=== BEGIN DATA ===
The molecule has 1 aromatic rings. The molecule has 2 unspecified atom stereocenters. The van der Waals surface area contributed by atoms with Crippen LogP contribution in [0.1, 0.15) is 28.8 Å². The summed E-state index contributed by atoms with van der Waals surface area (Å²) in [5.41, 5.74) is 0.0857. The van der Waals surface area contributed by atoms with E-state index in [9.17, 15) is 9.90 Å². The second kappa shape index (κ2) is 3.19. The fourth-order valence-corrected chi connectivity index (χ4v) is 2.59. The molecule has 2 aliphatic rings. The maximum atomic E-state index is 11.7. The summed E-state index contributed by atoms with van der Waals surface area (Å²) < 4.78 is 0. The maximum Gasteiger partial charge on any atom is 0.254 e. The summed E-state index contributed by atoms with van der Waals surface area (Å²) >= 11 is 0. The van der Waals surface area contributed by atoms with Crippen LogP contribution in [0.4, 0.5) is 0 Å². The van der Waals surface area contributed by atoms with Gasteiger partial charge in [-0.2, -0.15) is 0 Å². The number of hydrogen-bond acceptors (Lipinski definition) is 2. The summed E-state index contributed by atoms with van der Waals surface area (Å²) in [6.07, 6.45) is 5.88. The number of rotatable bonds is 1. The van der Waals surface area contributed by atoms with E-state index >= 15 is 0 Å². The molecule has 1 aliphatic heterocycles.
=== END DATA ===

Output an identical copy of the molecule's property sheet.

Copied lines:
The molecule has 1 aromatic rings. The molecule has 2 unspecified atom stereocenters. The van der Waals surface area contributed by atoms with Crippen LogP contribution in [0.1, 0.15) is 28.8 Å². The summed E-state index contributed by atoms with van der Waals surface area (Å²) in [5.41, 5.74) is 0.0857. The van der Waals surface area contributed by atoms with E-state index in [9.17, 15) is 9.90 Å². The second kappa shape index (κ2) is 3.19. The fourth-order valence-corrected chi connectivity index (χ4v) is 2.59. The molecule has 2 aliphatic rings. The maximum atomic E-state index is 11.7. The summed E-state index contributed by atoms with van der Waals surface area (Å²) < 4.78 is 0. The maximum Gasteiger partial charge on any atom is 0.254 e. The summed E-state index contributed by atoms with van der Waals surface area (Å²) >= 11 is 0. The van der Waals surface area contributed by atoms with Crippen LogP contribution in [0.4, 0.5) is 0 Å². The van der Waals surface area contributed by atoms with Gasteiger partial charge in [-0.2, -0.15) is 0 Å². The number of hydrogen-bond acceptors (Lipinski definition) is 2. The summed E-state index contributed by atoms with van der Waals surface area (Å²) in [6.07, 6.45) is 5.88. The number of rotatable bonds is 1. The van der Waals surface area contributed by atoms with E-state index >= 15 is 0 Å². The molecule has 1 aliphatic heterocycles.